Objectives: We examined sexual orientation disparities in cancer-related risk behaviors among adolescents.
Methods: We pooled data from the 2005 and 2007 Youth Risk Behavior Surveys. We classified youths with any same-sex orientation as sexual minority and the remainder as heterosexual. We compared the groups on risk behaviors and stratified by gender, age (< 15 years and > 14 years), and race/ethnicity.
Results: Sexual minorities (7.6% of the sample) reported more risk behaviors than heterosexuals for all 12 behaviors (mean = 5.3 vs 3.8; P < .001) and for each risk behavior: odds ratios (ORs) ranged from 1.3 (95% confidence interval [CI] = 1.2, 1.4) to 4.0 (95% CI = 3.6, 4.7), except for a diet low in fruit and vegetables (OR = 0.7; 95% CI = 0.5, 0.8). We found sexual orientation disparities in analyses by gender, followed by age, and then race/ethnicity; they persisted in analyses by gender, age, and race/ethnicity, although findings were nuanced.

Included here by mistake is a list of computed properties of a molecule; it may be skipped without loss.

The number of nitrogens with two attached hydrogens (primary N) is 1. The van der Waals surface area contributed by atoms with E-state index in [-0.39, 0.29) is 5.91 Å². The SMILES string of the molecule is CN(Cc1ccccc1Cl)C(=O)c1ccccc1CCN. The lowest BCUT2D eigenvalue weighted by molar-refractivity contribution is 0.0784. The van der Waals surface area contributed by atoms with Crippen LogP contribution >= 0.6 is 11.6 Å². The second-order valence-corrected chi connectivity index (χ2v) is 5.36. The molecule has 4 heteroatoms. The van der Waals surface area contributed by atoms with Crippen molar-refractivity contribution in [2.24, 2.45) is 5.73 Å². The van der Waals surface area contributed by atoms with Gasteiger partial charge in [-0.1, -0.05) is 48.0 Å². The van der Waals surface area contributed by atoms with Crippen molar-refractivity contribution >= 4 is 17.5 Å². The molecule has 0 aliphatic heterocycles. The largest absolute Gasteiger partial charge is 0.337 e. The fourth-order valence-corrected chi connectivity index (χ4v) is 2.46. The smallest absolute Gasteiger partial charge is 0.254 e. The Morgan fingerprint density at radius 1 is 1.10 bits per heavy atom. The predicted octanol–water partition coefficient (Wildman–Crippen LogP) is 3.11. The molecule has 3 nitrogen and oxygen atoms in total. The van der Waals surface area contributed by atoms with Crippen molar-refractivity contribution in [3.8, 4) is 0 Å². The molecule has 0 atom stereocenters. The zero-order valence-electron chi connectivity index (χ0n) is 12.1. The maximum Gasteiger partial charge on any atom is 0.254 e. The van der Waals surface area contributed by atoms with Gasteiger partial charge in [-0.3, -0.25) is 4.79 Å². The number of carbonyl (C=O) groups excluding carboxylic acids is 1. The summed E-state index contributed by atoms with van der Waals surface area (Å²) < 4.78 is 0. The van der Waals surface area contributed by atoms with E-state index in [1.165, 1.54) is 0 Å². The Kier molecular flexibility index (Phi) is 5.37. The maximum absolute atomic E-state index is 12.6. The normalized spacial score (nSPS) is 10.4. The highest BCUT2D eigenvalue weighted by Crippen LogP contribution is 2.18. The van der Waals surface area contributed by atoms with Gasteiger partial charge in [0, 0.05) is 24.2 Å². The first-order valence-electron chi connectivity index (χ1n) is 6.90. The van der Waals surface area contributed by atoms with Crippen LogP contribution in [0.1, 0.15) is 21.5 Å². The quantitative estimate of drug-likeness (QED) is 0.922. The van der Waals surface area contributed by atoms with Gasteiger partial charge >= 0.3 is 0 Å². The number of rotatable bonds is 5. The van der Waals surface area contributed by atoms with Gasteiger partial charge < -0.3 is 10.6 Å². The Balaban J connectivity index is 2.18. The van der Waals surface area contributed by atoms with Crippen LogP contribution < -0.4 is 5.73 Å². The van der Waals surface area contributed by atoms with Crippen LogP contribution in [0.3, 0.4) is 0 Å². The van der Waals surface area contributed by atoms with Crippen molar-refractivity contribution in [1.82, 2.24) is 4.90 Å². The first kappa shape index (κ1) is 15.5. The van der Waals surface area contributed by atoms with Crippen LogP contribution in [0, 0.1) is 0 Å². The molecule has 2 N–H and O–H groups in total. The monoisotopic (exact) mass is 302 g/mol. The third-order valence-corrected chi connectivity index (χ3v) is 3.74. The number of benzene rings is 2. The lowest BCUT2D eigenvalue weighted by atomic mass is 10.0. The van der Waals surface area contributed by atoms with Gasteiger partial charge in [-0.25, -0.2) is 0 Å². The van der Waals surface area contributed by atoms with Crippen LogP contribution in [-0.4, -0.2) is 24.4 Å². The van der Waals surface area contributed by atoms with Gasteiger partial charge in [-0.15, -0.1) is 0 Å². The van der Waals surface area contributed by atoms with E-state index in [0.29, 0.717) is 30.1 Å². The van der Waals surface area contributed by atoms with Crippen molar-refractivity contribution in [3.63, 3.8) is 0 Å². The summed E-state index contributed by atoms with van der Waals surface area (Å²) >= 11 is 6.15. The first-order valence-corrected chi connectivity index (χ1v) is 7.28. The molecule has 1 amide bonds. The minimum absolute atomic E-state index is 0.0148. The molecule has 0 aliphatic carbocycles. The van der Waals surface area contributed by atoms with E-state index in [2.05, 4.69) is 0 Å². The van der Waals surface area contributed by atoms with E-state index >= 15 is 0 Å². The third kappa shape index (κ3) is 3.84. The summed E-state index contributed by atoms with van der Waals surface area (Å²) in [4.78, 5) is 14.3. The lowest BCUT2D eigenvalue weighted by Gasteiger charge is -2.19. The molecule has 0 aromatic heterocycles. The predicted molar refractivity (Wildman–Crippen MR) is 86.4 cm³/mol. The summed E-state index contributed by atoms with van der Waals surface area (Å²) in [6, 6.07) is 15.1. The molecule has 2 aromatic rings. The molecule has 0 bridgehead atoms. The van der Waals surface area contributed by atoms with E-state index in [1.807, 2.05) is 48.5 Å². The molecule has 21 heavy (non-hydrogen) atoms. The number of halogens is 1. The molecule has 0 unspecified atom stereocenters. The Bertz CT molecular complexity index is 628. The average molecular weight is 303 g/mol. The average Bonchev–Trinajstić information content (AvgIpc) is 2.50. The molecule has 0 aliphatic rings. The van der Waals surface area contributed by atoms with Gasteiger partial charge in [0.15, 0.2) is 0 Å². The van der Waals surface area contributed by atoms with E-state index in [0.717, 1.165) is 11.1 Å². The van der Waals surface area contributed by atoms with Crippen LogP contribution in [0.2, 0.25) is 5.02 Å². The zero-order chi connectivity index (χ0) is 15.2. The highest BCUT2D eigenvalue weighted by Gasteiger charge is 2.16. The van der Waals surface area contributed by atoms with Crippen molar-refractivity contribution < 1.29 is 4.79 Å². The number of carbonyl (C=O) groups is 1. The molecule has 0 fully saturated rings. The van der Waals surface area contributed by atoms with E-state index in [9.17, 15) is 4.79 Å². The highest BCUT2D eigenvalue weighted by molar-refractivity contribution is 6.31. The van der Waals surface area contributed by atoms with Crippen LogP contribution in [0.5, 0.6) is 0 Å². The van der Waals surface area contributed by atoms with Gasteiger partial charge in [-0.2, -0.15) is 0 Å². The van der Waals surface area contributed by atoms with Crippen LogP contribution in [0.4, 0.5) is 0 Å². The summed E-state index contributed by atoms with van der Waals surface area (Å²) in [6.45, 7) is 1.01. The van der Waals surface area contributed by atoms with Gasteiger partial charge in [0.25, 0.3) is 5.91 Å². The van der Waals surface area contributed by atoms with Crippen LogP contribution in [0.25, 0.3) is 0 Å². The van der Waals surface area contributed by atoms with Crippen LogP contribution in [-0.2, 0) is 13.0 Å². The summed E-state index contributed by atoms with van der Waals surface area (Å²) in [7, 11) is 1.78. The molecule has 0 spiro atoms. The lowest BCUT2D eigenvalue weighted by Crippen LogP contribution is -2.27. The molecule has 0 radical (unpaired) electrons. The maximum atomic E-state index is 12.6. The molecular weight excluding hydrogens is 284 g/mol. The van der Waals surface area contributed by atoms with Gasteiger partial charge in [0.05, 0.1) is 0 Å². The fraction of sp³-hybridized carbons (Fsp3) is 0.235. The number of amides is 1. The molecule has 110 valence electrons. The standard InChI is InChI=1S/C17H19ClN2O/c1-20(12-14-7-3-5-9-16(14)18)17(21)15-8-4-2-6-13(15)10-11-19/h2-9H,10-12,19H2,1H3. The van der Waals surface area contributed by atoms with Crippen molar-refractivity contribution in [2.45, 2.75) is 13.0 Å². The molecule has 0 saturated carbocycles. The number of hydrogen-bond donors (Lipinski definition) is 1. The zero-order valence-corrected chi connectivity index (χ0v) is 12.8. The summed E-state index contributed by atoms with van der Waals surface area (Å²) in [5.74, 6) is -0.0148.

Conclusions: Data on cancer risk, morbidity, and mortality by sexual orientation are needed to track the potential but unknown burden of cancer among sexual minorities.